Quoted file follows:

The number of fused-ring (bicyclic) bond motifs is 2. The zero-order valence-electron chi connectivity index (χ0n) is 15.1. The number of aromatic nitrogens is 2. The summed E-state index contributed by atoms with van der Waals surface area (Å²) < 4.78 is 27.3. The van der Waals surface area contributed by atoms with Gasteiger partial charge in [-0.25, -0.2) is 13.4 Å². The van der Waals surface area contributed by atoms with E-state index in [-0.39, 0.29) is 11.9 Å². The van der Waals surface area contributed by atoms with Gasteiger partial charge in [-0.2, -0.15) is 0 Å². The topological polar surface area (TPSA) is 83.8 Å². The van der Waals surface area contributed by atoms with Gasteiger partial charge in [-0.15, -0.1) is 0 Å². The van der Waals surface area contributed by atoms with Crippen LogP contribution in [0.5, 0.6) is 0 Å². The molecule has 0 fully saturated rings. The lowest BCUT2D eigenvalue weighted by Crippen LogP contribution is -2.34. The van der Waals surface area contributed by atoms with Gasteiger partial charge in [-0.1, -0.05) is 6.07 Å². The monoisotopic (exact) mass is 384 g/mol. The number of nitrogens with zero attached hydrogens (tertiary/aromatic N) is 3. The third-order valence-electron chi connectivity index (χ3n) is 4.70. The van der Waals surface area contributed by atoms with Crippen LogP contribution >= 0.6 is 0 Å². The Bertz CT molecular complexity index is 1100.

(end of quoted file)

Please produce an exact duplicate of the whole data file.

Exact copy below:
The number of fused-ring (bicyclic) bond motifs is 2. The zero-order valence-electron chi connectivity index (χ0n) is 15.1. The number of aromatic nitrogens is 2. The summed E-state index contributed by atoms with van der Waals surface area (Å²) < 4.78 is 27.3. The van der Waals surface area contributed by atoms with Gasteiger partial charge in [-0.25, -0.2) is 13.4 Å². The van der Waals surface area contributed by atoms with E-state index in [-0.39, 0.29) is 11.9 Å². The van der Waals surface area contributed by atoms with Gasteiger partial charge in [-0.2, -0.15) is 0 Å². The topological polar surface area (TPSA) is 83.8 Å². The van der Waals surface area contributed by atoms with Gasteiger partial charge in [-0.15, -0.1) is 0 Å². The van der Waals surface area contributed by atoms with Crippen LogP contribution in [0.5, 0.6) is 0 Å². The molecule has 0 fully saturated rings. The lowest BCUT2D eigenvalue weighted by Crippen LogP contribution is -2.34. The van der Waals surface area contributed by atoms with Gasteiger partial charge in [-0.1, -0.05) is 6.07 Å². The monoisotopic (exact) mass is 384 g/mol. The number of nitrogens with zero attached hydrogens (tertiary/aromatic N) is 3. The third-order valence-electron chi connectivity index (χ3n) is 4.70. The van der Waals surface area contributed by atoms with Crippen LogP contribution >= 0.6 is 0 Å². The Bertz CT molecular complexity index is 1100.